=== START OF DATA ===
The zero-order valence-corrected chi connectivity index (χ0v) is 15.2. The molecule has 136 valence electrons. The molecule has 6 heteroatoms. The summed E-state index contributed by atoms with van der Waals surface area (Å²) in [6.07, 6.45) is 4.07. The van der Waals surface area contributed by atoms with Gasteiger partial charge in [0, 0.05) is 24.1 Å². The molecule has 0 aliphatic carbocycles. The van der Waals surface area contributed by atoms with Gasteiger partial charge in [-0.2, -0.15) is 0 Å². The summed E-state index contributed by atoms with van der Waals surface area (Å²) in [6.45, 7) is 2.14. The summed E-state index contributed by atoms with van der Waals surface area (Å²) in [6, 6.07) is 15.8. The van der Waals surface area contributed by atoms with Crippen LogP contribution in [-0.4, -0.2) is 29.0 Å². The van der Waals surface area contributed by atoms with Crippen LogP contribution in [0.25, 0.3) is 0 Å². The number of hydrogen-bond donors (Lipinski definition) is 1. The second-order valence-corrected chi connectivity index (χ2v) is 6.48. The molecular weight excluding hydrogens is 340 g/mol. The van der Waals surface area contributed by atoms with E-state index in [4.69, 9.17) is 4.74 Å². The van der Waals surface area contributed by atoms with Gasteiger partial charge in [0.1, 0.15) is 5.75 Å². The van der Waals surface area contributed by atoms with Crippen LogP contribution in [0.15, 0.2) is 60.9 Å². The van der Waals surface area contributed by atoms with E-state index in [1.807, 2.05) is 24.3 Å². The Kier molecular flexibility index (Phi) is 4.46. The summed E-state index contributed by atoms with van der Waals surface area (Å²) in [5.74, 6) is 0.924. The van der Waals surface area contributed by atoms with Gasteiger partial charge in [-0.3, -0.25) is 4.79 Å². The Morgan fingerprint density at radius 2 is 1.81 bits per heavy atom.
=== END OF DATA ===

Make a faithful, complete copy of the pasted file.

The zero-order valence-corrected chi connectivity index (χ0v) is 15.2. The molecule has 136 valence electrons. The molecule has 6 heteroatoms. The summed E-state index contributed by atoms with van der Waals surface area (Å²) in [6.07, 6.45) is 4.07. The van der Waals surface area contributed by atoms with Gasteiger partial charge in [0, 0.05) is 24.1 Å². The molecule has 0 aliphatic carbocycles. The van der Waals surface area contributed by atoms with Gasteiger partial charge in [-0.2, -0.15) is 0 Å². The summed E-state index contributed by atoms with van der Waals surface area (Å²) in [6.45, 7) is 2.14. The summed E-state index contributed by atoms with van der Waals surface area (Å²) in [6, 6.07) is 15.8. The van der Waals surface area contributed by atoms with Crippen LogP contribution in [-0.4, -0.2) is 29.0 Å². The van der Waals surface area contributed by atoms with Crippen LogP contribution in [0.25, 0.3) is 0 Å². The number of hydrogen-bond donors (Lipinski definition) is 1. The second-order valence-corrected chi connectivity index (χ2v) is 6.48. The molecular weight excluding hydrogens is 340 g/mol. The van der Waals surface area contributed by atoms with E-state index in [4.69, 9.17) is 4.74 Å². The van der Waals surface area contributed by atoms with Gasteiger partial charge in [0.1, 0.15) is 5.75 Å². The van der Waals surface area contributed by atoms with Crippen LogP contribution in [0.15, 0.2) is 60.9 Å². The van der Waals surface area contributed by atoms with E-state index in [1.807, 2.05) is 24.3 Å². The Kier molecular flexibility index (Phi) is 4.46. The summed E-state index contributed by atoms with van der Waals surface area (Å²) in [5.74, 6) is 0.924. The van der Waals surface area contributed by atoms with Gasteiger partial charge in [-0.3, -0.25) is 4.79 Å². The Morgan fingerprint density at radius 2 is 1.81 bits per heavy atom.